Laura’s Litany: It’s called research because you have to search for the answers. They will not leap off the page or screen and announce themselves to you. (lauragud @yahoo.com)
Paraphrasing the late Gamble Rogers: It is better to beg forgiveness than ask permission. and Experience is what you get when you don’t get what you really wanted. Anne Berkey (anneb@ aug.com)
Carol’s Relationship Advice: Never date anyone who needs a mother or a therapist. Carol McClain (mcclains13@ comcast.net) (Doug’s Corollary: Never hire anyone who needs a mother or therapist either.)
Getting it done: There is always another way of getting the problem solved - sometimes that way works too. Pat Brown (pbrown@ alterhighschool.org)
Crocker’s Rule of Reading Assignments: If you spend as much time reading the book as complaining about the assignment, you’d be at least half-way through the book. Judy Crocker (drummer@ rt66.com)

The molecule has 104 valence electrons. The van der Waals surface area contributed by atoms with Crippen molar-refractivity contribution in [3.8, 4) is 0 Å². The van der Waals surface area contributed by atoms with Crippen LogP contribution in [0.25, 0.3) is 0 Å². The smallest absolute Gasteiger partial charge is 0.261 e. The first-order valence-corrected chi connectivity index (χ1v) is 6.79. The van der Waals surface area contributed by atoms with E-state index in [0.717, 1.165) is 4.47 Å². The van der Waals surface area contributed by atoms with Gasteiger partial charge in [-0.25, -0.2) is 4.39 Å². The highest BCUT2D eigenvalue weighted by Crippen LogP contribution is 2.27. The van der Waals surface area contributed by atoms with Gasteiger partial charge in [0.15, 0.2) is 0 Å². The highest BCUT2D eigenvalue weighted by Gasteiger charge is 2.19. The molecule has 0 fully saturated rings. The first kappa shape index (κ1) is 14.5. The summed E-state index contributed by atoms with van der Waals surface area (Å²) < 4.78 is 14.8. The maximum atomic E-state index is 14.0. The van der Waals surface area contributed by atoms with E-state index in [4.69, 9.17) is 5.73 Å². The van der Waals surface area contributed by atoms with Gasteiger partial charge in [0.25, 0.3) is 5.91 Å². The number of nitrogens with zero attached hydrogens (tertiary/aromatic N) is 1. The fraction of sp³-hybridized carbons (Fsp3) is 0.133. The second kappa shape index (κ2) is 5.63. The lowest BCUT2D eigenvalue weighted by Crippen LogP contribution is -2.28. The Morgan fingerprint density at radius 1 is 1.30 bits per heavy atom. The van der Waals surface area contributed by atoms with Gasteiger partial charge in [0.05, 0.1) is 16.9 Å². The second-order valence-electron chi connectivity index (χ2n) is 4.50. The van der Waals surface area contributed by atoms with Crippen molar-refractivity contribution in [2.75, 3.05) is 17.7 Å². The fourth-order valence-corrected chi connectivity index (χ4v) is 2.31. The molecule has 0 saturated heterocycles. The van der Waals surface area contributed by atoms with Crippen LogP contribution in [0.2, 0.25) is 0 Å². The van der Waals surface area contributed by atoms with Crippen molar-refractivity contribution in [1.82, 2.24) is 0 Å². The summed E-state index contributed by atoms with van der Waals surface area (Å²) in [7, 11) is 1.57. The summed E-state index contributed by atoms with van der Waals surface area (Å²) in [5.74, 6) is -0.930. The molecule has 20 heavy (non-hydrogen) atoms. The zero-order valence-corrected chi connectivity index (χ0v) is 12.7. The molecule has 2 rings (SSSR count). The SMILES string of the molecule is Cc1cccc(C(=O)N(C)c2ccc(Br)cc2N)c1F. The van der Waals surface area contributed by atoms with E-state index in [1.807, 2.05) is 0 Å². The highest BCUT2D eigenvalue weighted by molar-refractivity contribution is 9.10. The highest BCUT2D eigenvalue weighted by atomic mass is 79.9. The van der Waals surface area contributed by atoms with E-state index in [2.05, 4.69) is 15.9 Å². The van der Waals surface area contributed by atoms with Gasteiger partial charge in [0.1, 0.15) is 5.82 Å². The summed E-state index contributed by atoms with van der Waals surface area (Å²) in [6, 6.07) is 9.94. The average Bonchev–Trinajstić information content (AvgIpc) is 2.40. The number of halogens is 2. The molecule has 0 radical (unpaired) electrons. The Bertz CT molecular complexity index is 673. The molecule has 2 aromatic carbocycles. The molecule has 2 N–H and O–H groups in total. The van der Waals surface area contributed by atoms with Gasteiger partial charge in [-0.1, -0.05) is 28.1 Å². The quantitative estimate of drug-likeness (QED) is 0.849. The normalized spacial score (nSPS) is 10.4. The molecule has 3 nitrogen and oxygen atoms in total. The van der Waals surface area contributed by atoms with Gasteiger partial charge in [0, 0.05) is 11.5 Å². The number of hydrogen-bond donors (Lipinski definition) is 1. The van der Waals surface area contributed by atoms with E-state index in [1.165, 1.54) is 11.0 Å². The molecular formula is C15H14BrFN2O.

Teachers’ Rule of Lamination: If it is not nailed down, laminate it. Yes, this too is part of our job! Ruth (Bun242 @aol.com)
Wolf’s Observation about Books: Flashy binding, insipid content. J. Wolf (jerome.wolf @harlandale.net)
Cindy’s Observation on “Always”: Even though the server has ‘been down’ less than 4 hours total in its three years of service … when it is down someone complains that “The server is ALWAYS down!” (usually the server is down when grades are due). Cindy Lafferty (clafferty@ tchs.us)
The Middle School Rule: Something’s wrong if a day goes by without a middle school student asking this question: Has somebody turned in a book? (what they mean is the book they’ve lost) Mary Faye Randolph (maryfaye.randolph@ pflugervilleisd.net)